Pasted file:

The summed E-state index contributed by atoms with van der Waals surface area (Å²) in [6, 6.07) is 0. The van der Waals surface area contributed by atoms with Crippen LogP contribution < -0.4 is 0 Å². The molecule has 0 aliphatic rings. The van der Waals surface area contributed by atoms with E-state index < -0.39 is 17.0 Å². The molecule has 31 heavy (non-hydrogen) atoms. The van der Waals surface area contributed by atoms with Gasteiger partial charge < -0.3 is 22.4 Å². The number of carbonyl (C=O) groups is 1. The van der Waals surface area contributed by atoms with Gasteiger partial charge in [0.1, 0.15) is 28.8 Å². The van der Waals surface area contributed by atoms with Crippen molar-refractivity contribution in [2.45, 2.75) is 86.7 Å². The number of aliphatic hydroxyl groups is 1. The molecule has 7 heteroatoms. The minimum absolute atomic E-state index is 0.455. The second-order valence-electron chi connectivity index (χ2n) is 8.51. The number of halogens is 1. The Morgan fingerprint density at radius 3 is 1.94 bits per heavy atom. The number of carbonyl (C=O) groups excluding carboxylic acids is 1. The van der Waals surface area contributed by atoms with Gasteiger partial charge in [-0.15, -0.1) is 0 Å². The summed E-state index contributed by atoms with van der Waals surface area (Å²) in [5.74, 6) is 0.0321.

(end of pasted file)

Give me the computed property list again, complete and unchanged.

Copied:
The summed E-state index contributed by atoms with van der Waals surface area (Å²) in [6, 6.07) is 0. The van der Waals surface area contributed by atoms with Crippen LogP contribution < -0.4 is 0 Å². The molecule has 0 aliphatic rings. The van der Waals surface area contributed by atoms with E-state index < -0.39 is 17.0 Å². The molecule has 31 heavy (non-hydrogen) atoms. The van der Waals surface area contributed by atoms with Gasteiger partial charge < -0.3 is 22.4 Å². The number of carbonyl (C=O) groups is 1. The van der Waals surface area contributed by atoms with Gasteiger partial charge in [0.1, 0.15) is 28.8 Å². The van der Waals surface area contributed by atoms with Crippen molar-refractivity contribution in [2.45, 2.75) is 86.7 Å². The number of aliphatic hydroxyl groups is 1. The molecule has 7 heteroatoms. The minimum absolute atomic E-state index is 0.455. The second-order valence-electron chi connectivity index (χ2n) is 8.51. The number of halogens is 1. The Morgan fingerprint density at radius 3 is 1.94 bits per heavy atom. The number of carbonyl (C=O) groups excluding carboxylic acids is 1. The van der Waals surface area contributed by atoms with Gasteiger partial charge in [-0.15, -0.1) is 0 Å². The summed E-state index contributed by atoms with van der Waals surface area (Å²) in [5.74, 6) is 0.0321.